It’s hard to overstate the importance of a strong core. Whether it’s keeping you upright while reading this article or powering you through tough, explosive workouts, the body’s core supports and enables nearly every move you make.
“The foundation of movement and physical fitness is posture — the ability to maintain joint alignment whether you are moving, sitting, or standing,” explains Mark Lauren, U.S. Special Operations trainer and author of You Are Your Own Gym. “Having good posture is largely dependent on your body being able to maintain a strong midsection.”
Many people think “core” is synonymous with “abs.” While abdominals do make up a major part of your midsection musculature, the core includes much more than just the front of your torso. Some fitness experts define the area as your trunk, front, and back, from your pelvis to the bottom of your sternum. Other experts include your neck down to your upper thighs.
Wherever you draw the line, the muscles of the core act as mobilizers — enabling rotation, flexion, lateral flexion, and extension of the trunk — and as stabilizers, preventing us from collapsing or tipping over when faced with a load.
To effectively strengthen these muscles, your workouts should incorporate a variety of functional movements, says Lauren. He offers the following suggestions:
- Strive for balance. Your core muscles work together to perform most movements, and to stabilize your spine and pelvis. For strength-training purposes, though, it can help to group your core muscles into three sections: the front, back, and sides of your trunk. Make sure to include exercises that target each of these areas.
- Go easy on the crunches. Experts agree that most crunches are inefficient. They can also result in injury. “You have to be really careful with abdominal exercises that put the user into full flexion over and over,” Lauren points out. “When done repeatedly, they are damaging to the spine and are not great for developing posture or good movement patterns.”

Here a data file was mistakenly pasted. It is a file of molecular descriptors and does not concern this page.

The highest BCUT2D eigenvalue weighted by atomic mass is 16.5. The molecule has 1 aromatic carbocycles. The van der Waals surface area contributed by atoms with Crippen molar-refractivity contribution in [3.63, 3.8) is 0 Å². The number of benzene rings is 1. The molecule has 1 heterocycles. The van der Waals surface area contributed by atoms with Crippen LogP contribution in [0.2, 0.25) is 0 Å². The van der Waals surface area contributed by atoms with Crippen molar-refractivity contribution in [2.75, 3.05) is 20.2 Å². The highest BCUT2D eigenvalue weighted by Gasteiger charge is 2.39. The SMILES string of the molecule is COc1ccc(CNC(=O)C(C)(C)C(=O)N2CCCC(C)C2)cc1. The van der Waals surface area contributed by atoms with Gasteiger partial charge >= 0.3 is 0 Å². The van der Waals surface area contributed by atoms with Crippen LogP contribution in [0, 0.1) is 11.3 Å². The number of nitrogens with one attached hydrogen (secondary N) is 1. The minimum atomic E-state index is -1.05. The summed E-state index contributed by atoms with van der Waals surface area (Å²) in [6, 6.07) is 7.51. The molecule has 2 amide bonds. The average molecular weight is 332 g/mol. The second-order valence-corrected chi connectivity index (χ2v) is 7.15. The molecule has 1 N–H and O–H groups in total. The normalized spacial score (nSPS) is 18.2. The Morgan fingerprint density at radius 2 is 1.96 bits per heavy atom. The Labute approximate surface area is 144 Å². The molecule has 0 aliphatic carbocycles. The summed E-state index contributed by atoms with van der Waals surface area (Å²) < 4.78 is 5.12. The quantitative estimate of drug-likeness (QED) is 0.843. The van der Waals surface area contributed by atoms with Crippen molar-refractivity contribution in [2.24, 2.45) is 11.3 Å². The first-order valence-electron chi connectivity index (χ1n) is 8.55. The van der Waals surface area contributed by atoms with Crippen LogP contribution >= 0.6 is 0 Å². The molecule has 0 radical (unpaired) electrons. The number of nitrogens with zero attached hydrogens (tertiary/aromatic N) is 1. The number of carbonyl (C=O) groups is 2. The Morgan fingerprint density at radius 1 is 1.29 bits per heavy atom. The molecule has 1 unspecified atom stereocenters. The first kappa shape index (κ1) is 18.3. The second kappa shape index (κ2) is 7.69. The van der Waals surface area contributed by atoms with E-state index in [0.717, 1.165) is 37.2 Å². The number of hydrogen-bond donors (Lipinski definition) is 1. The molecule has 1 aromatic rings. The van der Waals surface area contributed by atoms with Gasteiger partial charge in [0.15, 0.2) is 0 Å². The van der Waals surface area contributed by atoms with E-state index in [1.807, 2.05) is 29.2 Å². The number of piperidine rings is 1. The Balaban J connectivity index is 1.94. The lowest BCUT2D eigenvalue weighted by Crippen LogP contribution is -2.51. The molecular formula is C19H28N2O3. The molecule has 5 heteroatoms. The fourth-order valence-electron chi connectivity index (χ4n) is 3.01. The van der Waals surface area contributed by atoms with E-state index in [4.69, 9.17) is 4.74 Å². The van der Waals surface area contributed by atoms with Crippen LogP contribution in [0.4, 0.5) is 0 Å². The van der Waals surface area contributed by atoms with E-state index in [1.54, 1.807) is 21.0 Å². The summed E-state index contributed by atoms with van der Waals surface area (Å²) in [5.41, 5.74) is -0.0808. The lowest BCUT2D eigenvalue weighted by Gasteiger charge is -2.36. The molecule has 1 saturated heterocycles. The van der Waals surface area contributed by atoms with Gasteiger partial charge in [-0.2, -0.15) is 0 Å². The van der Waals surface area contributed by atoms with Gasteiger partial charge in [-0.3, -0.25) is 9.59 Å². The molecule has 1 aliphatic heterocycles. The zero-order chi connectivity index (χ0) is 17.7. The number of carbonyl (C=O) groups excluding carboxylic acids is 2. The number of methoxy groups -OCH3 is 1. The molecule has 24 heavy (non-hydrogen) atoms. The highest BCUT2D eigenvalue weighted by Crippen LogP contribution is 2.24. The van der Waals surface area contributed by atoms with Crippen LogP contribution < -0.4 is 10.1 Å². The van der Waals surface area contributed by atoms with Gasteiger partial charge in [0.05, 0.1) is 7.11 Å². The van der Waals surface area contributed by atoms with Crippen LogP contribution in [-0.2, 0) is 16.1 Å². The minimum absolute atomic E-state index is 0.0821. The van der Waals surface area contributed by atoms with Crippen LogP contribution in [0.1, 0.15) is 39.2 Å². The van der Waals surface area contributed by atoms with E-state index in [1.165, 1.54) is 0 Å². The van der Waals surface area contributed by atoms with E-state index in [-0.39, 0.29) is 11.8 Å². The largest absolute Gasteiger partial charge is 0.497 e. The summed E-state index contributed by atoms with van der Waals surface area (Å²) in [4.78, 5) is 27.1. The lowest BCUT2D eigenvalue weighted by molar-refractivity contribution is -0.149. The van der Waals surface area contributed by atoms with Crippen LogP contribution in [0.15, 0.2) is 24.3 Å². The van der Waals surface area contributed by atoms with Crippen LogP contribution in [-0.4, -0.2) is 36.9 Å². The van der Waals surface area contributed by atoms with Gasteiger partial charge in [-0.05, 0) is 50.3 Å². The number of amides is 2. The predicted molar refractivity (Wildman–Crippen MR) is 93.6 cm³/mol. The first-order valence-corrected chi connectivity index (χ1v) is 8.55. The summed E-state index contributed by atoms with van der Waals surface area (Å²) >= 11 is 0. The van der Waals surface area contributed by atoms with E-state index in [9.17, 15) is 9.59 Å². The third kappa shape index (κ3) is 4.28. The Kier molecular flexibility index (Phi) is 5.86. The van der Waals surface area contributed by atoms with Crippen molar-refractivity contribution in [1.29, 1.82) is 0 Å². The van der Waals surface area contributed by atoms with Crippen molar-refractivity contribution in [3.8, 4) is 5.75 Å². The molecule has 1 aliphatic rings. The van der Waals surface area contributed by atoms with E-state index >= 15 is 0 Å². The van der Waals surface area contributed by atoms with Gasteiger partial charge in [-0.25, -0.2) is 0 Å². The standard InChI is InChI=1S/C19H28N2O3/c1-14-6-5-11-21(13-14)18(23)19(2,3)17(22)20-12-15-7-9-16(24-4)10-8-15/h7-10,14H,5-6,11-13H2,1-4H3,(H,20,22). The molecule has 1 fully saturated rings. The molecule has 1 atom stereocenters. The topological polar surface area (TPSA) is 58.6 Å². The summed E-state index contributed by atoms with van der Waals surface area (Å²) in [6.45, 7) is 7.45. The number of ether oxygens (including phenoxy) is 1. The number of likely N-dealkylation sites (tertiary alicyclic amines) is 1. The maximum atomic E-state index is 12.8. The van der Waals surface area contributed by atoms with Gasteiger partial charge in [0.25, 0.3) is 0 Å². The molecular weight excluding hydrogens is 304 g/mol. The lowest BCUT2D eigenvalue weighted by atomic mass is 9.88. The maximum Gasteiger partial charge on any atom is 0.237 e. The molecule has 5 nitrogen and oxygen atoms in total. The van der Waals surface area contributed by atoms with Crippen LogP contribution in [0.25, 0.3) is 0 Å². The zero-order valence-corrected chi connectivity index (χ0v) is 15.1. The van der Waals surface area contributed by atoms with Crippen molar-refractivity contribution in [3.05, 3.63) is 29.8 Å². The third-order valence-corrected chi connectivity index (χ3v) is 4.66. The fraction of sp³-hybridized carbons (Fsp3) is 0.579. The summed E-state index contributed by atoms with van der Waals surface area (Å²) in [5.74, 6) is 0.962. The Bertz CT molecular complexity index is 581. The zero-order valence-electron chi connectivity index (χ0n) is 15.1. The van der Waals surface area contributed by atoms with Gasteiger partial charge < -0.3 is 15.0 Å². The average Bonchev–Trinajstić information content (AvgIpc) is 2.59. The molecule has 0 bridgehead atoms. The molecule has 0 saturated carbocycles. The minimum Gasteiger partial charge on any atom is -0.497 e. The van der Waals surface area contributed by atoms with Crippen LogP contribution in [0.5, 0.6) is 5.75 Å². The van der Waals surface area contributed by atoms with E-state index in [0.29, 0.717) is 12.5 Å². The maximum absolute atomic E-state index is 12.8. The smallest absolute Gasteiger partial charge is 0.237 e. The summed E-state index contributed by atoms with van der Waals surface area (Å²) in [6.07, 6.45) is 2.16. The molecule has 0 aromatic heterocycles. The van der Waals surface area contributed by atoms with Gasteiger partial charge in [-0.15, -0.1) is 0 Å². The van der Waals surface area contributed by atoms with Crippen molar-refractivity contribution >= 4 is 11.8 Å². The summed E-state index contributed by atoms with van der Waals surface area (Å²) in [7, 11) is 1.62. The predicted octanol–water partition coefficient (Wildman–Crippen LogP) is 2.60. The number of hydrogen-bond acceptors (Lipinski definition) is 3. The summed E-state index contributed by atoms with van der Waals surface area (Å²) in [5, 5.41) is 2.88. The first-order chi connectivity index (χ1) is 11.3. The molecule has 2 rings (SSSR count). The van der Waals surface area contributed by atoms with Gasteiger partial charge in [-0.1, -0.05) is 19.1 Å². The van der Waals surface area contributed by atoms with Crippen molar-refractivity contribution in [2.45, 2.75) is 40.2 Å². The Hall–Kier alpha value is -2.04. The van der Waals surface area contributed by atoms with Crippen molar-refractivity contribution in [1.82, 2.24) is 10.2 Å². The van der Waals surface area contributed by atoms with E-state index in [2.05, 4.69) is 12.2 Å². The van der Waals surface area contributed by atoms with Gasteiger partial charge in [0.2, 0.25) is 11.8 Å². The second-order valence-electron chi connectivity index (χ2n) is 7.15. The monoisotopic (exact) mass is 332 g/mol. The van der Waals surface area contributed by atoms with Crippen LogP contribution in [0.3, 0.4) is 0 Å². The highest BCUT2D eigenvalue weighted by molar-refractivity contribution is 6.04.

- Mix things up. In real life, the demands placed on the core are constantly changing, so your body needs to be adaptable. Your workouts can include a few go-to exercises, but you should also periodically freshen up your routine with new movements. This trains your body to adapt to new situations and increases its metabolic response to exercise and muscle development.
Because they require spinal and pelvic stabilization, body-weight exercises are particularly good for developing core strength.
Lauren designed the following body-weight routine, which is best done three to five times a week, to target the core from all angles.
Perform each exercise in this circuit for 40 seconds, resting for 20 seconds between exercises. Complete the circuit three times.
1. The Bodyrock
- Start in a plank position with your feet at hip width, forearms on the floor, and shoulders directly above your elbows. Push your heels back as far as possible to lengthen your legs. The balls of your feet should rest on the floor.
- Keeping your back flat and abs engaged, rock from the balls of your feet to your toes to shift your body forward. When you’re in the forward “toe” position, you want to avoid going too far and having the tops of your feet touch the floor. Your shoulders will move beyond your elbows.
- Rock forward and backward slowly and steadily. Remember to keep your back flat and abs engaged throughout the movement.
- Start on your hands and knees with core engaged.